Train to Pakistan

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Carl Reitz
Lou Fenech
Honors India
February 15, 2013
Book Review: Train to Pakistan
Khushwant Singh opens his novel Train to Pakistan in a seemingly peaceful village on the countryside of Punjabi. Although the small village is fictional, it is important to note the historical significance this village, its people, and the time period represent in the novel. Revered as a one of the finest and best-known renditions of the Indian tragedy of partition, Train to Pakistan embodies more than a fictitious community. The following literary analysis will depict the consequence of human calamity by analyzing the political history of India, the social and cultural struggle of the people, and the moral message and character development.

It is evident that Singh did not want to make this novel a political recount because he shies away from describing the political role of the British and the Indian people in much detail. However, to understand the novel’s progression, it is essential to examine the historical background. Singh bases his relatively short novel in the year 1947 in India; in other words, in the midst of the India Independence Act of 1947 which resulted in the dissolution of the British Indian Empire. Unfortunately, the British withdrawal did not lead to a unified, free India, but instead divided into two, struggling, newly instituted states of India and Pakistan. At midnight of August 15 of 1947, the two governments of India and Pakistan simultaneously declared independence, officially trying to separate Muslims from Sikhs. This violent divide between the two governments lead to the displacement of approximately 12.5 million men, women, and children and a death toll between several hundred thousand to one million. The violent nature of partition created an atmosphere of mutual hostility and suspicion that still hangs in the air between the two sides today. Singh, who was thirty at the time of partition, published one of the few first-hand accounts of this human tragedy that is now fading into history. Nevertheless, he captivates his audience in the retelling of a major human dispute.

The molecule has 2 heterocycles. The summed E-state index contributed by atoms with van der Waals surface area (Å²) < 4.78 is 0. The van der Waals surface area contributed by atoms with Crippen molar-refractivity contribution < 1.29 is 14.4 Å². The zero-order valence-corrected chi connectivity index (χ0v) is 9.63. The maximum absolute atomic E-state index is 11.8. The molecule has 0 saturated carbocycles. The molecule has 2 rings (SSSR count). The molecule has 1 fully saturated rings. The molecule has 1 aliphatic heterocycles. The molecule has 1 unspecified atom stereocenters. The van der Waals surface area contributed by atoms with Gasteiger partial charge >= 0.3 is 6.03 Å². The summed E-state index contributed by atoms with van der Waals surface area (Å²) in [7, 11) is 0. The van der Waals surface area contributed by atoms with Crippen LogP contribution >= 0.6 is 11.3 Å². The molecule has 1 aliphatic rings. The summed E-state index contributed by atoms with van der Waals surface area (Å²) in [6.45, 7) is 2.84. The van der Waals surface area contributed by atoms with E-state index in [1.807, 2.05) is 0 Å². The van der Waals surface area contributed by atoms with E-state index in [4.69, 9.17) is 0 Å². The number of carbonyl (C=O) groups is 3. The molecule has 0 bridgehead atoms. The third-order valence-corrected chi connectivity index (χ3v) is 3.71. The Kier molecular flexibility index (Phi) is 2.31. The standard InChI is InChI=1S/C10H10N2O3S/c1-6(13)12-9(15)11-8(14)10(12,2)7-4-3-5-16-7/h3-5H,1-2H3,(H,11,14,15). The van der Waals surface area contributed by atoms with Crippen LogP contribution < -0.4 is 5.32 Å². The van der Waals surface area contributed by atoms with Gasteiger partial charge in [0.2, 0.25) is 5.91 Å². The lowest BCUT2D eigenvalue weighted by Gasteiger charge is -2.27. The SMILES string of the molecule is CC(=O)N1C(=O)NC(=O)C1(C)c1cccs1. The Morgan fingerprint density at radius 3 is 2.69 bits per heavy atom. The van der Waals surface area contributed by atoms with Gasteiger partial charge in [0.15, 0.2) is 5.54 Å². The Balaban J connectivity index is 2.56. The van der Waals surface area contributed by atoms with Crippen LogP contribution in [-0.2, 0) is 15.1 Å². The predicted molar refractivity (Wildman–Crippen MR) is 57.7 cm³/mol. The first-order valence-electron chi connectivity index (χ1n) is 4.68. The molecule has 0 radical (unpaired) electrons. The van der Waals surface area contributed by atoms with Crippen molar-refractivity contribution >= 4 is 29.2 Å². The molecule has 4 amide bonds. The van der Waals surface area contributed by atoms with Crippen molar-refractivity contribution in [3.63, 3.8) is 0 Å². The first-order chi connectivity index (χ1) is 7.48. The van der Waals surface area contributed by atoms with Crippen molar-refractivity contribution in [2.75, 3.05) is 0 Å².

This leads into the social and cultural struggle determined by the setting of Train to Pakistan. In the brief novel, we, as the reader, get the chance to know many of characters in great detail. Examination of these varied groups of people not only increases cultural and social understanding of that time and place, but also shows that the blame could not be placed on any one group; everyone was responsible. In fact, in the opening sentences of the book Singh writes, “Muslims said the Hindus had planned and started the killing. According to the Hindus, the Muslims were to blame. The fact is, both sides killed. Both shot and stabbed and speared and clubbed. Both tortured. Both raped” (1). From a reader’s stand point, it is important to note this passage’s significance. Singh wanted to make it clear that blame must be shared for these inhumane acts. As I stated before, Singh opens his novel by recreating a tiny village in the Punjabi countryside called Mano Majra. Set next to a railway line that crosses the rising Sutlej River, the lives of the inhabitants of Mano Majra would fatefully change one summer season. The fictional village on the border of Pakistan and India is predominantly made up of Sikh farmers and Muslim tenants. Singh depicts how the residents of Mano Majra lived in an almost ignorant seclusion, surrounded by mobs of Muslims who hate Sikhs and mobs of Sikhs who hate Muslims; however, in the village the people had always lived harmoniously. Villagers were unaware about the happenings of larger scope than the village outskirts, which Singh depicts in the mystery of the trains full of murdered people. This obliviousness made them especially vulnerable to outside views. In fact, the most heart-rending passage in the book comes out of the people’s cluelessness when the government makes the decision to...
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